Japan’s Wholesale Prices Post a Greater Than Expected Decline in March
Arslan Butt • 1 min read
In a worrying sign that highlights the risk of falling inflation levels, wholesale prices of goods in Japan fell for the first time in five months during March as a result of the coronavirus pandemic. According to recent data released by the BOJ, corporate goods price index (CGPI) declined by 0.4,% YoY for the month of March after posting a 0.8% increase in the previous month.
The figure also came in worse than economists’ expectations, which was for a decline of 0.1% YoY, and was the first decline seen since October 2019. CGPI is a key measure of prices charged by companies on each other for providing various goods and services.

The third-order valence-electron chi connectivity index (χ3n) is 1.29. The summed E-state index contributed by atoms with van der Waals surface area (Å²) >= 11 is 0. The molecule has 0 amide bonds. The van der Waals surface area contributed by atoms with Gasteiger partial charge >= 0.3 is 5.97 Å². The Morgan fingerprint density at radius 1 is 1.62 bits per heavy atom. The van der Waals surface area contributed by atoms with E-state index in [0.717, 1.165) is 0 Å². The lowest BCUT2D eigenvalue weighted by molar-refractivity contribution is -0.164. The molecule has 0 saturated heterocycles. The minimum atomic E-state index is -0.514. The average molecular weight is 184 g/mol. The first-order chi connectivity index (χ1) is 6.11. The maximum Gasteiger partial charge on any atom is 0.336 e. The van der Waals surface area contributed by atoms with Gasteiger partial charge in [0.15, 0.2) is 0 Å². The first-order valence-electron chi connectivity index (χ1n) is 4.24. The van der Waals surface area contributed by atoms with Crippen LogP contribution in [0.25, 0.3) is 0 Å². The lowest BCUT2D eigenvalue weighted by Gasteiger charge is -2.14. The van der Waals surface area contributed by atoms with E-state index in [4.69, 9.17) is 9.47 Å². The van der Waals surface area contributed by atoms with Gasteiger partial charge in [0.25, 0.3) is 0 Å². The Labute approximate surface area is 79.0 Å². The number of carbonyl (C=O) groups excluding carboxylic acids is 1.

The steep fall in global commodities prices, especially crude oil and metals, were the main drivers behind the surprising fall in CGPI. As a result of the lockdown measures implemented by countries around the world, crude oil prices had crashed by 10.3% while prices of non-ferrous metals had fallen by 7.6% in March.
The weak CGPI figures have increased expectations that the BOJ could trim its inflation forecasts for this year at its upcoming quarterly review scheduled for later this month. According to its latest forecast from January 2020, the BOJ had set its consumer inflation target to 1% for this year, lowering the previous target of 2%.